IN the midst of his long literary career, Carlos Fuentes, Mexico's most famous living writer, also served as his country's ambassador to France from 1975 to 1977. The author of ``Terra Nostra,'' ``Distant Relations,'' ``The Death of Artemio Cruz,'' and much more, Fuentes has pondered the urgent questions of social justice and the underlying complexities of the interrelationships among different cultures.
``The Orange Tree,'' his latest work, consists of five novellas, artfully arranged to serve as distant mirrors of one another. Each has its own distinct historical setting. Each involves a moment when two cultures meet, clash, or embrace.
Beginning with ``The Two Shores,'' Fuentes examines the convergence of the Old World and the New - here, seen through the eyes of Jeronimo de Aguilar, translator to the conquistador Hernan Cortes. Aguilar speaks from the sublime perspective of the far side of the grave. He has witnessed the horrors of conquest, the murder and enslavement of the Indians; he has also witnessed the violent and ignominious fates that overtook many of the conquistadores.
Aguilar's own role as translator has involved treachery, but his aim of rousing the Indians to repel their invaders has backfired. Now, beyond death, he dreams of an Indian conquest of Spain, in which ecologically minded Aztecs and Mayans turn the tables on the Spanish Inquisition, construct an interfaith temple ``inscribed with the word of Christ, Mohammed, Abraham, and Quetzalcoatl,'' revoke the expulsion of the Moors and Jews, and inaugurate a blending of cultures where Mayan songs mingle with calls of muezzins and lays of Provencal troubadours.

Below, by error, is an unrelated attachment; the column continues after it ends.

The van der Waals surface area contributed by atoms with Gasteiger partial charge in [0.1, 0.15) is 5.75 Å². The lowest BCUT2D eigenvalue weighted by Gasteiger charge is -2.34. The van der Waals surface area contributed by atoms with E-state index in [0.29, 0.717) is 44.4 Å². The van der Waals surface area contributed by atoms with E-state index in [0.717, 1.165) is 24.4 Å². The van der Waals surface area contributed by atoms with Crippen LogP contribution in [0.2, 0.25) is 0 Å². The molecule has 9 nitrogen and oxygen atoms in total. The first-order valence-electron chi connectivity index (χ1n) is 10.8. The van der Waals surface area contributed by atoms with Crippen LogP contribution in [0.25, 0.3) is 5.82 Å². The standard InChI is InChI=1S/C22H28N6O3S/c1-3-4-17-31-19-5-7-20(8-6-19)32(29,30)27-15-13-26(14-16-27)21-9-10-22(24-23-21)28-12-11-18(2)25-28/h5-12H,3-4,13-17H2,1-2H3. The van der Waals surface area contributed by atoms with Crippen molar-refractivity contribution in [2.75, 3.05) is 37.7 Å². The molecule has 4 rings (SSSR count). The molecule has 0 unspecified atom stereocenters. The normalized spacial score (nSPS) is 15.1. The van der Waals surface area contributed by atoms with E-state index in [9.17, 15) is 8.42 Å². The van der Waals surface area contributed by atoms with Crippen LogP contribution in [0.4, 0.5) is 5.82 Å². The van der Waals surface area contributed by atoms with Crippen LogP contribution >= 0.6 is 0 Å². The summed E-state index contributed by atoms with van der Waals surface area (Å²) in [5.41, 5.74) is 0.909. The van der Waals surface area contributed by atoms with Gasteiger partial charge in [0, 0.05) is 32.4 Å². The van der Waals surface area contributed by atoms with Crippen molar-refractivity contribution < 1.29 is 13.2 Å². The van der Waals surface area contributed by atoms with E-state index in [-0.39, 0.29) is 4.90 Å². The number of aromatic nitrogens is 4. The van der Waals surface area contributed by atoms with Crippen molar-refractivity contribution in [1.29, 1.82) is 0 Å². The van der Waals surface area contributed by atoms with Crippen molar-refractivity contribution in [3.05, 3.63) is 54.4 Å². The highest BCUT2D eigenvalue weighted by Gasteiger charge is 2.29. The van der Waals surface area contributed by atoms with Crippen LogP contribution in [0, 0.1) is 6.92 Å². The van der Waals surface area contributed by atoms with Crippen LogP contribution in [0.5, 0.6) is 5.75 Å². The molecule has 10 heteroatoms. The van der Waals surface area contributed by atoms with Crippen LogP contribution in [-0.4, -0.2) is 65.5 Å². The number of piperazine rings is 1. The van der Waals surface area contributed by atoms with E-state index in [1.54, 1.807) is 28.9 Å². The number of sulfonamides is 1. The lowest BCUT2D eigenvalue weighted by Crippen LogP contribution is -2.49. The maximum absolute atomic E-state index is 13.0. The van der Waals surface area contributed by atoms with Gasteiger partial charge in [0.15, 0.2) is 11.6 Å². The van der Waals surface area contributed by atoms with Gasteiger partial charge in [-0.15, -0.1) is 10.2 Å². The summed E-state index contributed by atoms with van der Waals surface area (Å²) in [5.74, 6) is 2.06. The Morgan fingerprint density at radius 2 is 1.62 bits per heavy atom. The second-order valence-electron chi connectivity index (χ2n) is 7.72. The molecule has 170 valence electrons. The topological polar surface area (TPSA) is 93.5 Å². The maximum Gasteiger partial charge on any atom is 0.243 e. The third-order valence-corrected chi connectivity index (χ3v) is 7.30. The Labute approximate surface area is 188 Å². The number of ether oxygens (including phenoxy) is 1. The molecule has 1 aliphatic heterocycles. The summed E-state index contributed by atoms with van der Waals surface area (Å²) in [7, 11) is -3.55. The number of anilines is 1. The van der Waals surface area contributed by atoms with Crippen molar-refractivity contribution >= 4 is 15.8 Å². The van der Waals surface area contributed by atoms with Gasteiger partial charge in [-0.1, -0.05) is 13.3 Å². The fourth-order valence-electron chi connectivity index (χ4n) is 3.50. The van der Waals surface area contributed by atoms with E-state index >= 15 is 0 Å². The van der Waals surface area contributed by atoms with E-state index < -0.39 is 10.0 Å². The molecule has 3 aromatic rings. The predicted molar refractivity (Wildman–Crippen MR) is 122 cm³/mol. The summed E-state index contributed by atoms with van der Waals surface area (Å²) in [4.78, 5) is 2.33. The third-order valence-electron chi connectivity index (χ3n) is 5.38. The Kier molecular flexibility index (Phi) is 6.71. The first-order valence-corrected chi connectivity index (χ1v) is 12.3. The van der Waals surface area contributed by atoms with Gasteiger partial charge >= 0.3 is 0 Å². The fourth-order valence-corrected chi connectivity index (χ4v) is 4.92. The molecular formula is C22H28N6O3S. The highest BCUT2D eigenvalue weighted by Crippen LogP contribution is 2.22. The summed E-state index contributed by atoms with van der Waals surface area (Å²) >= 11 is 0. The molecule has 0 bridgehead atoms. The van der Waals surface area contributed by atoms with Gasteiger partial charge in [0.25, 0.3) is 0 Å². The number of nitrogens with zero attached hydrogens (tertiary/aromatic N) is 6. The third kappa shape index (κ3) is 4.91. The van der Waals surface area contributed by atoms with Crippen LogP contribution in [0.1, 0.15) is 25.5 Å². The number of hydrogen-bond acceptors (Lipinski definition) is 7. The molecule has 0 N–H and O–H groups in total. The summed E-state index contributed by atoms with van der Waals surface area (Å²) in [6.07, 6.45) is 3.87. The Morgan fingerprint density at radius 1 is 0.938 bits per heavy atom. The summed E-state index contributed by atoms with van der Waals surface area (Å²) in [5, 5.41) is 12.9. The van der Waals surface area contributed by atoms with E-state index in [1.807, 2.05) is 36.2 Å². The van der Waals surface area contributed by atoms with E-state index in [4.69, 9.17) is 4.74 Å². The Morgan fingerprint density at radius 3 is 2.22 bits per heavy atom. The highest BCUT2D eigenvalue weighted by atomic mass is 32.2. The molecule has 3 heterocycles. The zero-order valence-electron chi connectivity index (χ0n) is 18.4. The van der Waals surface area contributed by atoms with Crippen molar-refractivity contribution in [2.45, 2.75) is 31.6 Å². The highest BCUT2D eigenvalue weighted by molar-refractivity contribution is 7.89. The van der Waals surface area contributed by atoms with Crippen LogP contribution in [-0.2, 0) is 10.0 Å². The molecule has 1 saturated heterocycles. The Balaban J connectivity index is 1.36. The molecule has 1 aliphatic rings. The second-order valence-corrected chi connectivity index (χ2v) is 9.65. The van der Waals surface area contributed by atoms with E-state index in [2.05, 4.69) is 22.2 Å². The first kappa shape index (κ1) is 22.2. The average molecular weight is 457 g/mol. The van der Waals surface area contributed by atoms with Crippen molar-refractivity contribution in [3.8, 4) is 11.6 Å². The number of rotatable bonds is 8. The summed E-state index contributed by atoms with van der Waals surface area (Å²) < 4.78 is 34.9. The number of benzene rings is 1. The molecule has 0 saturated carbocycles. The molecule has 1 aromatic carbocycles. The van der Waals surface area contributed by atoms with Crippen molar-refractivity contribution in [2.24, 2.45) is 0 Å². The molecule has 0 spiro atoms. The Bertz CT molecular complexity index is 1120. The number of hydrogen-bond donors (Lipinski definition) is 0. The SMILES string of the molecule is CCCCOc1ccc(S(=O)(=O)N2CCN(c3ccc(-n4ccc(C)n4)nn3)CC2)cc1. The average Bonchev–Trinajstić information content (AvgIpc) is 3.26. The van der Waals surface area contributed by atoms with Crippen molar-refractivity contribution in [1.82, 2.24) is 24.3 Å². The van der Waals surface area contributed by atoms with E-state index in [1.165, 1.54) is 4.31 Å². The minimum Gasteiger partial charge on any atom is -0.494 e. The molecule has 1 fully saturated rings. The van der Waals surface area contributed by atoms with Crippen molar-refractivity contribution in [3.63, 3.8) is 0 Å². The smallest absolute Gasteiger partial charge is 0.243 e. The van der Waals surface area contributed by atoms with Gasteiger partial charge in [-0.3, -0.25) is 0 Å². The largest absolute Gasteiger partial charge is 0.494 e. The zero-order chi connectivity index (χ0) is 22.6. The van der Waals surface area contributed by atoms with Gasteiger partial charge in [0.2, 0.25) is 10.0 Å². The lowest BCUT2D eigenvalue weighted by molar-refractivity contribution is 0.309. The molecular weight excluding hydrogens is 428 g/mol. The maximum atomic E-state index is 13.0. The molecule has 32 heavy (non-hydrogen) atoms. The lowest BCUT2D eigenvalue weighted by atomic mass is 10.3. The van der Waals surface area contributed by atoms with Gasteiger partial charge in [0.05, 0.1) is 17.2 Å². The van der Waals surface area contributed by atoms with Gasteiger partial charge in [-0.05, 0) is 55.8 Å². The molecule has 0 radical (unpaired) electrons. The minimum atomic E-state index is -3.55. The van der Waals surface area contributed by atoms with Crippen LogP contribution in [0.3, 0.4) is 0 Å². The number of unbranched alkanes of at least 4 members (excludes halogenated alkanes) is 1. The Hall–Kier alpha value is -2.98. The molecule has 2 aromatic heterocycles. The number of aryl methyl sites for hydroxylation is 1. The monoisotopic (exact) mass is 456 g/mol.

``Sons of the Conquistador,'' the second novella, is narrated by two of Corts sons. Martin 2 is the child of an Indian mother, Martin 1 of a Spanish mother. The Indian son upbraids his Spanish brother for failing to liberate the beautiful land of Mexico from the iron hand of Spanish rule. The Spanish son declines a struggle that would cost him his luxurious lifestyle. The impasse leads to despair.
The third novella, ``The Two Numantias,'' is set in the 2nd century BC. For more than a century, Rome and Carthage have been at war, and the backward, formerly isolated peninsula of Spain has become one of the main battlegrounds. Even after defeating Carthage, the Romans are still ``bogged down'' in Spain, fighting guerrillas and refusing to withdraw out of stubborn pride. It falls to Scipio Aemilianus, adoptive grandson of the general who defeated Hannibal, to quell the Spanish rebellion by crushing the defiant city of Numantia.
In Roman eyes, the Spaniards are a savage lot, who need to be led, like it or not, toward Roman civilization. In the eyes of the Greek humanist and historian Polybius, Scipio's friend and mentor, it's the Romans who are in need of Greek civilization. Young Scipio is a divided man, eager to embrace the spiritual legacy of Greek culture but determined to carry on the Roman tradition of military conquest. He dreams of founding a great school, but his fame comes from his merciless destruction of a city.